Yet, we are still loyal to this Church. We are loyal to its constitution, which confesses Jesus Christ as Lord and Savior and the Gospel as the power of God for the salvation for all who believe. The constitution accepts the canonical Scriptures of the Old and New Testaments as the inspired Word of God and the authoritative source and norm of its proclamation, faith, and life—even if the last CWA in its decisions forgot this. The constitution accepts the Apostles’, Nicene, and Athanasian Creeds as true declarations of the faith of this congregation—even though some in this ELCA replace the name of Father, Son, and Holy Spirit with others of their own devision. The constitution accepts the Unaltered Augsburg Confession as a true witness to the Gospel and the other Lutheran confessional documents as valid interpretations of the Christian faith.
We are loyal to the Church, so part of our work must be to call this erring ELCA back to its true foundation: the Gospel, recorded in the Holy Scriptures and confessed in the ecumenical creeds and Lutheran confessional writings, as the power of God to create and sustain the church for God’s mission in the world.
Because of our loyalty to the Church, we must oppose the direction of the current ruling party. We must fight the infections of postmodernism and Gnosticism that are making this Church sick. We must take a stand against the ELCA’s drift into liberal Protestantism and for a return to catholic and orthodox teaching and practice.
Because we are loyal to the church, we must oppose the recent decisions on sexuality and ministry policies made at the CWA. We must simply, steadfastly state: the CWA erred. Majorities are not infallible. Majorities make mistakes. As Martin Luther noted in 1521 at his trial at the Diet of Worms, “Popes and councils [and ELCA Churchwide Assemblies] have erred.” But God’s Word does not err. The Holy Spirit, according to Jesus’ promise, leads the church into all truth and keeps it united in the one true faith.
Because we are loyal to the Church, we cannot cooperate with the new situation post-CWA. How this non-cooperation will take place, what forms it will take, remain to be worked out. But our response must be firm, steadfast, peaceful non-cooperation. There are already hopeful signs in this direction; e.g., the vision of Lutheran CORE.
Being the loyal opposition is the harder road to take. It is the way of the cross. It is so much easier to walk out with our heads held high, proud and sure of the rightness of our cause. There is a great emotional payoff in telling someone, even the ELCA: “We will have nothing more to do with you.” Cutting off is always easy. But the Lord Jesus and the witness of the Scriptures tell us this is not the way God’s people operate. Even in the worst days of Israel sins, the prophets did not abandon God’s people. When Elijah cut oout and went to Horeb, God told him to return to His people and resume his ministry. In the darkest days of Judah’s fall from grace, Jeremiah invested in real estate.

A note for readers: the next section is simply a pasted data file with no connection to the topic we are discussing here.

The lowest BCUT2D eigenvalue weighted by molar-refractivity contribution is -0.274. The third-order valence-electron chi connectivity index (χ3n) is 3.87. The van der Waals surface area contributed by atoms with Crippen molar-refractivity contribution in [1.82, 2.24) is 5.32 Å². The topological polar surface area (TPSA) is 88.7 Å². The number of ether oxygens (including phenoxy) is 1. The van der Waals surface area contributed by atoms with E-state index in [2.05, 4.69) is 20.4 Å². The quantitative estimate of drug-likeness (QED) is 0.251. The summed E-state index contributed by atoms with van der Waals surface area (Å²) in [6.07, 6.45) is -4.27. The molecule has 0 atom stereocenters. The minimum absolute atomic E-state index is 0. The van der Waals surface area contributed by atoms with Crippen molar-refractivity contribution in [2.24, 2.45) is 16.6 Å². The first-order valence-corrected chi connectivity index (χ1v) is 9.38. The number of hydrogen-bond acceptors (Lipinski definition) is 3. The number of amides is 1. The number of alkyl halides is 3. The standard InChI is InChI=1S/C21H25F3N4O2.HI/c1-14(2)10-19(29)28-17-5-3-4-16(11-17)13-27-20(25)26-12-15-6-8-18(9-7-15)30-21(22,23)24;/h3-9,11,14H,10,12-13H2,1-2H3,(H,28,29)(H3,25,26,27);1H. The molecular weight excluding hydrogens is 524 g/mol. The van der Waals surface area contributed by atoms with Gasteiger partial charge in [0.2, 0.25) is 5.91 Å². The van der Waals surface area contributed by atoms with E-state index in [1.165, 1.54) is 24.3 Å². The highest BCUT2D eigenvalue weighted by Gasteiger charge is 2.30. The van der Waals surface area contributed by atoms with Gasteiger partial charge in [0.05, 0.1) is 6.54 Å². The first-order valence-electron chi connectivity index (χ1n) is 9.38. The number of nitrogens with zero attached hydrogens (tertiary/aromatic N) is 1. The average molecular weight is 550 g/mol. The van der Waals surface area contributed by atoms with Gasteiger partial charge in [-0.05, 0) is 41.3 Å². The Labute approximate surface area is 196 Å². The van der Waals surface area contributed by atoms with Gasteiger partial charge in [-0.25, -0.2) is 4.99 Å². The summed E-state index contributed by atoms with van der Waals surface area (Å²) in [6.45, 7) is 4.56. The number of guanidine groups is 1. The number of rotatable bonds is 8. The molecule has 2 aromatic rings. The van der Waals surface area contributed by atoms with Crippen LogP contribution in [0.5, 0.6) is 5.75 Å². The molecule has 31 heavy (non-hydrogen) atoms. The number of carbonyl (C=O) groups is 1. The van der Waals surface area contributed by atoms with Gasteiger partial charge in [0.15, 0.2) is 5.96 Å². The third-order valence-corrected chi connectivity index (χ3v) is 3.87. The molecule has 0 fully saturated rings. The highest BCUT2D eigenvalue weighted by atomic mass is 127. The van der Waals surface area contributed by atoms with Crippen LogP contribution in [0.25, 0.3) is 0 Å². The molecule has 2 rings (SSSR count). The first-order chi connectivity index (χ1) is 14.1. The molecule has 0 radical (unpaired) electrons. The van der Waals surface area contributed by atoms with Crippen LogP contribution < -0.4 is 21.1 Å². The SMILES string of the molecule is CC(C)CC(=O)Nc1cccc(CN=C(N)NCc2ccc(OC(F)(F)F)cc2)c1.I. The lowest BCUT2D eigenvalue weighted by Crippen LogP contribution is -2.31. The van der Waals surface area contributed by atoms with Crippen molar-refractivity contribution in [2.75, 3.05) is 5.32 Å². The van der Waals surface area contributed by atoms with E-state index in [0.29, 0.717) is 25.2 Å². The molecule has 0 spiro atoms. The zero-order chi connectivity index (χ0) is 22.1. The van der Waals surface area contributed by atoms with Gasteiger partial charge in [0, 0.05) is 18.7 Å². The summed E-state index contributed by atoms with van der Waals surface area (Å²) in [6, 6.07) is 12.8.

The path of loyal opposition will require of us patience, persistence, and a high degree of civility. Ranting at the ELCA will not serve our cause. We shall have to walk the narrow road of maintaining respectful contact with our opponents, even while honestly disagreeing with them and refusing to cooperate with the direction they are taking the ELCA.
But we can do this in confidence that we will be heard. After all, they must accept us. Not to do so would violate the cardinal doctrine of liberal Protestantism: “We are an inclusive church.” (Or prove that, after all, nothing is more intolerant than liberalism’s tolerance.) And who knows when a word from us will succeed in calling the ELCA to metanoia—“to change one’s mind”—i.e., repentance. And changing its mind is what the ELCA needs to do.
In the most recent issue of De Trinitate, the newsletter of the Society of the Holy Trinity, Frank Senn made this very astute observation even before the CWA was held: “The actions of the CWA will resolve nothing. This is one of those issues that will take a century to resolve, just like gnosticism and Arianism in the ancient church.”
It is good to have the perspective of history. At one time, Arianism even seemed to have the upper hand in the church, and its great opponent, Athanasius, often suffered many defeats before orthodox teaching prevailed. We should realize that we are bit players in a long play. We need to play our role as the Loyal Opposition patiently, firmly, persistently, speaking the truth in love, contending for the faith once delivered to the saints, trusting that God’s Word forever shall abide.
Dan Biles is the Pastor at St. Paul Lutheran Church in Spring Grove, Pennsylvania.